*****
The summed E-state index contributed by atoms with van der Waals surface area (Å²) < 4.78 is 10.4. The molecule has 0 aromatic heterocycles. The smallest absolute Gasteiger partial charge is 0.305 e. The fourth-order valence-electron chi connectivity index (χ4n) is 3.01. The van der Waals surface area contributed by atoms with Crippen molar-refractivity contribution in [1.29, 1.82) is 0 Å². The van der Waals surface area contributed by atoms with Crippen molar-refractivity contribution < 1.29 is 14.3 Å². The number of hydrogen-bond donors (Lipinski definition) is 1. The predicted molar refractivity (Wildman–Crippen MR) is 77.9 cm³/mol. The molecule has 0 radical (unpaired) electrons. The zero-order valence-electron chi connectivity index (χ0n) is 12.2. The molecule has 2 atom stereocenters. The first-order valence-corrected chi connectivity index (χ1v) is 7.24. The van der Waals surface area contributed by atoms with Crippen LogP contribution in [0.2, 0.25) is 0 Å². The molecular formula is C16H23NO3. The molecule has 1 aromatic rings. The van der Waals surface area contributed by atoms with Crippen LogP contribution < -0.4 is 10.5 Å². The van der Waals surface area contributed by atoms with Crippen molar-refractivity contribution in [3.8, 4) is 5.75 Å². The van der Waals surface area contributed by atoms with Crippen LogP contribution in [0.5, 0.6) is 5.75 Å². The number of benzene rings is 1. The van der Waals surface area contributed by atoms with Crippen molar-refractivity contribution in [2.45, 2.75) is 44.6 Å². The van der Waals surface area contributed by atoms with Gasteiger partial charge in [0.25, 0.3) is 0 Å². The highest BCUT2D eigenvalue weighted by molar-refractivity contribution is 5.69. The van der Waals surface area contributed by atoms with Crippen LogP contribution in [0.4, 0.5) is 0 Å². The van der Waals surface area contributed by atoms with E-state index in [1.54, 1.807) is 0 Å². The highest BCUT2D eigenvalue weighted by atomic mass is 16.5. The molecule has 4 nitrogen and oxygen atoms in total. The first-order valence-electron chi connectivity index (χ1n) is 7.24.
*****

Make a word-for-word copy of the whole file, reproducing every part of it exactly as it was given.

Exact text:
The summed E-state index contributed by atoms with van der Waals surface area (Å²) < 4.78 is 10.4. The molecule has 0 aromatic heterocycles. The smallest absolute Gasteiger partial charge is 0.305 e. The fourth-order valence-electron chi connectivity index (χ4n) is 3.01. The van der Waals surface area contributed by atoms with Crippen molar-refractivity contribution in [1.29, 1.82) is 0 Å². The van der Waals surface area contributed by atoms with Crippen molar-refractivity contribution < 1.29 is 14.3 Å². The number of hydrogen-bond donors (Lipinski definition) is 1. The predicted molar refractivity (Wildman–Crippen MR) is 77.9 cm³/mol. The molecule has 0 radical (unpaired) electrons. The zero-order valence-electron chi connectivity index (χ0n) is 12.2. The molecule has 2 atom stereocenters. The first-order valence-corrected chi connectivity index (χ1v) is 7.24. The van der Waals surface area contributed by atoms with Crippen LogP contribution in [0.2, 0.25) is 0 Å². The molecular formula is C16H23NO3. The molecule has 1 aromatic rings. The van der Waals surface area contributed by atoms with Crippen LogP contribution < -0.4 is 10.5 Å². The van der Waals surface area contributed by atoms with Crippen molar-refractivity contribution in [3.8, 4) is 5.75 Å². The van der Waals surface area contributed by atoms with Crippen LogP contribution in [0.5, 0.6) is 5.75 Å². The number of benzene rings is 1. The van der Waals surface area contributed by atoms with Crippen molar-refractivity contribution in [2.45, 2.75) is 44.6 Å². The van der Waals surface area contributed by atoms with Gasteiger partial charge in [0.25, 0.3) is 0 Å². The highest BCUT2D eigenvalue weighted by molar-refractivity contribution is 5.69. The van der Waals surface area contributed by atoms with Crippen LogP contribution in [0.4, 0.5) is 0 Å². The van der Waals surface area contributed by atoms with E-state index in [1.54, 1.807) is 0 Å². The highest BCUT2D eigenvalue weighted by atomic mass is 16.5. The molecule has 4 nitrogen and oxygen atoms in total. The first-order valence-electron chi connectivity index (χ1n) is 7.24.